Hella Gems | Original Music Blog


July 25th 2009 by

I took an old midi sketch that I did a few years ago and fleshed it out in fruity loops. Now it is a fully viable cheesy videogame loop.


For this, I was thinking of one of those haunted mansion, point-and-click games like those old NES/Mac games that include Shadowgate, Deja Vu, and uninvited.

Currently I'm trying to learn actionscript to further my web programming expertise.  I'm going to try to implement my own knock-off, which I've been thinking about for awhile. It's called Uncle Charlie's Fun House. I'll post the link when there's something to see.

5 Responses to “Anxiety”

  1. billjings

    I like the way you sit on a single note in the bass to build tension, and I dig the dissonant notes. I think they establish the effect you're going for. What makes for a good loop of video game music, structurally? What keeps it from getting uninteresting as it repeats?

  2. V

    I like how the first three notes imply G lydian before switching to G harmonic minor. I have tried parallel lydian/harmonic minor combinations in my own compositions and find them to be quite satisfying. I think you do the East Coast Hellagem people proud by making thought-out music.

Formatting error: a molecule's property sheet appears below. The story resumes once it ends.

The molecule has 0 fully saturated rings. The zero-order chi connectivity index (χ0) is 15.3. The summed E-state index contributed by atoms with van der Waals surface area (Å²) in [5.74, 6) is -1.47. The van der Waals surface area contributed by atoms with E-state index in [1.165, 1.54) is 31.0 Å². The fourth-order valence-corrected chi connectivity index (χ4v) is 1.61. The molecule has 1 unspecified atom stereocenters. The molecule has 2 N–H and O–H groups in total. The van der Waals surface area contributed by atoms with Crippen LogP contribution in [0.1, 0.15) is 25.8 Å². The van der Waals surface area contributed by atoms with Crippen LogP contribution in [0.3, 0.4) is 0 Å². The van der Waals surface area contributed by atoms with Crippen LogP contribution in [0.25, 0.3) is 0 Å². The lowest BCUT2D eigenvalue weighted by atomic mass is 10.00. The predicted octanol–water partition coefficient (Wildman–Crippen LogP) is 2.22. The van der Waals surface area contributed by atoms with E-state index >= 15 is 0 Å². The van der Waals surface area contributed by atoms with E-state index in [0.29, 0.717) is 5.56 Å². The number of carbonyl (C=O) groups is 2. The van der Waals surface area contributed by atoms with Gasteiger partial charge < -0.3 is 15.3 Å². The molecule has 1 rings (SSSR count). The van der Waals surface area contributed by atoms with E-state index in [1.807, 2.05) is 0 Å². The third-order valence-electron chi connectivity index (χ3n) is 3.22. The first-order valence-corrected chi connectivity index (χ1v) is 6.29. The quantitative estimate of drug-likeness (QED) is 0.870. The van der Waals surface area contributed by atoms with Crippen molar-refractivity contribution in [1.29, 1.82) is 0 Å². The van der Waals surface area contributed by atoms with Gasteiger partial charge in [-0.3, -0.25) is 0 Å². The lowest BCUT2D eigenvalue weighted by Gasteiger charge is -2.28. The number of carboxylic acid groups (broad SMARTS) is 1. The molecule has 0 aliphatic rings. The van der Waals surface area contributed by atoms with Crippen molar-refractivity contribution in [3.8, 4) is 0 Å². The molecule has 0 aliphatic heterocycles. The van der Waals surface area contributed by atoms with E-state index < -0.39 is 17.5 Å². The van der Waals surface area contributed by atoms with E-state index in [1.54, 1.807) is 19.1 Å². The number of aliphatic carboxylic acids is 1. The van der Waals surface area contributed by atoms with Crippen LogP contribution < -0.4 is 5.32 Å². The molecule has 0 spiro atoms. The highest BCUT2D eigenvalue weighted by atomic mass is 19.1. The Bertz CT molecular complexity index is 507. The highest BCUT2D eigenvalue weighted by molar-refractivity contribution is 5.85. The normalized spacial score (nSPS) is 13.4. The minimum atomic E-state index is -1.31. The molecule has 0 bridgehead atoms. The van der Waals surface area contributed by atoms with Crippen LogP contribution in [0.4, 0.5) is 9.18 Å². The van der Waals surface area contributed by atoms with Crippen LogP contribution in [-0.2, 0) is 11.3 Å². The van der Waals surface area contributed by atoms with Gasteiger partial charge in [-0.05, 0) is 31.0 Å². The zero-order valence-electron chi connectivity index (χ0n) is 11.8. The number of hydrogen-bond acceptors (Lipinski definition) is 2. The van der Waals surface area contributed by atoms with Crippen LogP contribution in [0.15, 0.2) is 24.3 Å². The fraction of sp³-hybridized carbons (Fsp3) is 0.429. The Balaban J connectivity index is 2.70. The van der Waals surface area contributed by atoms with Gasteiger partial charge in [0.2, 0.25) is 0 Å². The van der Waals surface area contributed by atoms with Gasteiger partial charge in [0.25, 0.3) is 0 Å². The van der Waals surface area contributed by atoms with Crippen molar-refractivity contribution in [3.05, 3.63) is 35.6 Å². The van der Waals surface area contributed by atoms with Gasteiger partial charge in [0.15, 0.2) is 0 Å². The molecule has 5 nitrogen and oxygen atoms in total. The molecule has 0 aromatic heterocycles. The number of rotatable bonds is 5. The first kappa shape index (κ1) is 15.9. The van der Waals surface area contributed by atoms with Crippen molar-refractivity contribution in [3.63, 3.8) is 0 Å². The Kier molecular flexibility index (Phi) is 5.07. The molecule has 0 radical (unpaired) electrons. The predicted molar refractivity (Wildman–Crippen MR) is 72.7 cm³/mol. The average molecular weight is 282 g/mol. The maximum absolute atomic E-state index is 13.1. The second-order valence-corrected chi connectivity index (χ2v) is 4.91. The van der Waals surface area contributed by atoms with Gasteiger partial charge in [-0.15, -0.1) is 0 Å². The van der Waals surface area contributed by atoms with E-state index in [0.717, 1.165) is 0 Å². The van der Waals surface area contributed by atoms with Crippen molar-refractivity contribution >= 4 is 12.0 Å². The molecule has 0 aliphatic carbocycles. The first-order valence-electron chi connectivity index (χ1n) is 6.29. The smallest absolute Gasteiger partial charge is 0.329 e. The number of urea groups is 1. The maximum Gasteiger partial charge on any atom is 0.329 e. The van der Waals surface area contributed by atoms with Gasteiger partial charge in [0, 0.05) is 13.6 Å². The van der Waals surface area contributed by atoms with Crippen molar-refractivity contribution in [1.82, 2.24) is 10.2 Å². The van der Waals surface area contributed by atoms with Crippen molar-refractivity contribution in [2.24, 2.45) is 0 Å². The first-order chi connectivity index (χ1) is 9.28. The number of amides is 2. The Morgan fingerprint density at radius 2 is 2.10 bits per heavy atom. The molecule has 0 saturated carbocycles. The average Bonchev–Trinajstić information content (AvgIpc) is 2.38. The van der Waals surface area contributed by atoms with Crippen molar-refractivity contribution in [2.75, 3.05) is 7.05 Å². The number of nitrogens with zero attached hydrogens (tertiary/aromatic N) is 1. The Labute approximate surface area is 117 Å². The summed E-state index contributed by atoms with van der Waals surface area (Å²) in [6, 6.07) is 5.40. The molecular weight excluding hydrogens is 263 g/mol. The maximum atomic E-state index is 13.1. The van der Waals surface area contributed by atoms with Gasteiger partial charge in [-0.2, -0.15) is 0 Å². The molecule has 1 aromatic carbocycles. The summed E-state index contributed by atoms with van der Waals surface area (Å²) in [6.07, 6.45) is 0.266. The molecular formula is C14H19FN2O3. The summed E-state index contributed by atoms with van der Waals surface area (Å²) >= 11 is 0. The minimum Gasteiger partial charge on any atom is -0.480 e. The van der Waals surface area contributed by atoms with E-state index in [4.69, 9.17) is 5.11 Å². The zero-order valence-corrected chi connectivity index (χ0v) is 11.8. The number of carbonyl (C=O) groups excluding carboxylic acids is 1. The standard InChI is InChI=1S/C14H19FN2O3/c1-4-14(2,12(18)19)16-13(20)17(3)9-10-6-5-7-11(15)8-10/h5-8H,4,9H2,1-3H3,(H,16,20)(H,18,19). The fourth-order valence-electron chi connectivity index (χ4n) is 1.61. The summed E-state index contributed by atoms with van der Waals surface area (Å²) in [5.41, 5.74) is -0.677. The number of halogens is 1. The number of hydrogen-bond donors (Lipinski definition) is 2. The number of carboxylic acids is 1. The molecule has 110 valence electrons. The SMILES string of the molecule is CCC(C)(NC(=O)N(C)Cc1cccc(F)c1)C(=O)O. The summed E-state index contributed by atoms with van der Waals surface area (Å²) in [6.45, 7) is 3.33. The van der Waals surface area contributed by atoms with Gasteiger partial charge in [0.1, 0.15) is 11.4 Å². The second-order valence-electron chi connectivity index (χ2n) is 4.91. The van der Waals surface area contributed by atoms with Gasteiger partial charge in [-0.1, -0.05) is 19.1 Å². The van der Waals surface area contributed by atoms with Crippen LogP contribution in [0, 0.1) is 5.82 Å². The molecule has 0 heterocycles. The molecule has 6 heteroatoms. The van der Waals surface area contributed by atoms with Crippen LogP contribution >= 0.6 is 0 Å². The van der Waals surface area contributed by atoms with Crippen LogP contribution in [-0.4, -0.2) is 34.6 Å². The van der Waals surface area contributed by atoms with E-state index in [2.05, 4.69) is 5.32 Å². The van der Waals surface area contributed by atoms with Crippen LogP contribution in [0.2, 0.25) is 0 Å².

3. Kelly G

    I guess usually I try to come up with a catchy hook that sounds like it was meant to repeat. I tend to make a very motifal rhythm part and try to make it catchy, then put a simple, thin melody on top. Actually it's important not to make it too interesting. If any part is really noticed, then it gets annoying on repetition. I usually try to keep it in a simple tonal mood. As long as it's smooth, then you zone-out the details as you're playing the game. The mood is the important thing.

  4. V

    That is some good insight. The comment about mood can be applied to any commercial application of music. It can be broken down like this: 1.) Pick the mood. 2.) Based on the mood, pick the tempo and tonality. 3.) Compose the piece. 4.) Execute the composition using sounds/arrangements that support the original mood. Moods directly map to scales and chord progressions, of which there maybe a dozen which are repeatedly used in popular music.

  5. Felix

    V how long have you studied music theory to know it off the back of your hand like that. And where?

Creative Commons License
This work is licensed under a Creative Commons Attribution-Noncommercial 3.0 Unported License.
Please visit the attribution page for more information.